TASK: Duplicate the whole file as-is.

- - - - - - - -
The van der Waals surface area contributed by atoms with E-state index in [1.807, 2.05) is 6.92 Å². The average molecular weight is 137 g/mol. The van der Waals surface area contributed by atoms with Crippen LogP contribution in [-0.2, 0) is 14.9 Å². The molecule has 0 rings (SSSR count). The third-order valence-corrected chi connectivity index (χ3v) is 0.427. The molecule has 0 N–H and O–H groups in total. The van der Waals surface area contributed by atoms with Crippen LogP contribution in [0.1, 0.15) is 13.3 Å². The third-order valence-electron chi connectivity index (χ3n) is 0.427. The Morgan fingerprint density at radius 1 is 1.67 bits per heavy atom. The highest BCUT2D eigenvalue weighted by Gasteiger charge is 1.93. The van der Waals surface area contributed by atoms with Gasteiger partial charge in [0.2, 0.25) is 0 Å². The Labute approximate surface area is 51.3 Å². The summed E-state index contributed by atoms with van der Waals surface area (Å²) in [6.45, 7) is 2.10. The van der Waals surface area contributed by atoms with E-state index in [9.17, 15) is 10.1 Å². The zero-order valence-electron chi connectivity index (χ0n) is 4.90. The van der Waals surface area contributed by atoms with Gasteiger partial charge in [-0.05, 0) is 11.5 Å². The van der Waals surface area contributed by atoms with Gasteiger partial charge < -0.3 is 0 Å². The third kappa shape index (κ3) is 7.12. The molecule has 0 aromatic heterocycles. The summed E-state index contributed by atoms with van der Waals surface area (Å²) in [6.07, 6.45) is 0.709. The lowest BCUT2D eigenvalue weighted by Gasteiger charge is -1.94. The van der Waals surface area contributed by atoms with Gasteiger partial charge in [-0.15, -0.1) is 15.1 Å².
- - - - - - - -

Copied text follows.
The van der Waals surface area contributed by atoms with E-state index in [1.807, 2.05) is 6.92 Å². The average molecular weight is 137 g/mol. The van der Waals surface area contributed by atoms with Crippen LogP contribution in [-0.2, 0) is 14.9 Å². The molecule has 0 rings (SSSR count). The third-order valence-corrected chi connectivity index (χ3v) is 0.427. The molecule has 0 N–H and O–H groups in total. The van der Waals surface area contributed by atoms with Crippen LogP contribution in [0.1, 0.15) is 13.3 Å². The third-order valence-electron chi connectivity index (χ3n) is 0.427. The Morgan fingerprint density at radius 1 is 1.67 bits per heavy atom. The highest BCUT2D eigenvalue weighted by Gasteiger charge is 1.93. The van der Waals surface area contributed by atoms with Gasteiger partial charge in [0.2, 0.25) is 0 Å². The Labute approximate surface area is 51.3 Å². The summed E-state index contributed by atoms with van der Waals surface area (Å²) in [6.45, 7) is 2.10. The van der Waals surface area contributed by atoms with E-state index in [9.17, 15) is 10.1 Å². The zero-order valence-electron chi connectivity index (χ0n) is 4.90. The van der Waals surface area contributed by atoms with Gasteiger partial charge in [-0.05, 0) is 11.5 Å². The van der Waals surface area contributed by atoms with Gasteiger partial charge < -0.3 is 0 Å². The third kappa shape index (κ3) is 7.12. The molecule has 0 aromatic heterocycles. The summed E-state index contributed by atoms with van der Waals surface area (Å²) in [6.07, 6.45) is 0.709. The lowest BCUT2D eigenvalue weighted by Gasteiger charge is -1.94. The van der Waals surface area contributed by atoms with Gasteiger partial charge in [-0.15, -0.1) is 15.1 Å².